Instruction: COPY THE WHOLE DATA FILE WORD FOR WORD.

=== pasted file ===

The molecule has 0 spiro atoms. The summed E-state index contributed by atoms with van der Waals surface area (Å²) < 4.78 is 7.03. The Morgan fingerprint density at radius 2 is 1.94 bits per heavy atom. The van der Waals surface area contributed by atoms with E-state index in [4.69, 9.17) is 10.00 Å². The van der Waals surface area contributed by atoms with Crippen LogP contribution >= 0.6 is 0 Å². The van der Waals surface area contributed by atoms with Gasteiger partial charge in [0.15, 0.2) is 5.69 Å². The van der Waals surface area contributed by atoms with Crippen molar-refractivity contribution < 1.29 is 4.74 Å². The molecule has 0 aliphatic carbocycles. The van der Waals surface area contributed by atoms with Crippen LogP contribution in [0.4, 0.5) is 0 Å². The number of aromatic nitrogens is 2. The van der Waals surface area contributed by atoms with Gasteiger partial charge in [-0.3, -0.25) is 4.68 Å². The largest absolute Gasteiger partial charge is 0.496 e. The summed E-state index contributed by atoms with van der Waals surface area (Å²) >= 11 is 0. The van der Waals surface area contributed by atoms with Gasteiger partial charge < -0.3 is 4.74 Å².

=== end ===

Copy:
The molecule has 0 spiro atoms. The summed E-state index contributed by atoms with van der Waals surface area (Å²) < 4.78 is 7.03. The Morgan fingerprint density at radius 2 is 1.94 bits per heavy atom. The van der Waals surface area contributed by atoms with E-state index in [4.69, 9.17) is 10.00 Å². The van der Waals surface area contributed by atoms with Crippen LogP contribution >= 0.6 is 0 Å². The van der Waals surface area contributed by atoms with Gasteiger partial charge in [0.15, 0.2) is 5.69 Å². The van der Waals surface area contributed by atoms with Crippen molar-refractivity contribution < 1.29 is 4.74 Å². The molecule has 0 aliphatic carbocycles. The van der Waals surface area contributed by atoms with Crippen LogP contribution in [0.4, 0.5) is 0 Å². The number of aromatic nitrogens is 2. The van der Waals surface area contributed by atoms with Gasteiger partial charge in [-0.3, -0.25) is 4.68 Å². The largest absolute Gasteiger partial charge is 0.496 e. The summed E-state index contributed by atoms with van der Waals surface area (Å²) >= 11 is 0. The van der Waals surface area contributed by atoms with Gasteiger partial charge < -0.3 is 4.74 Å².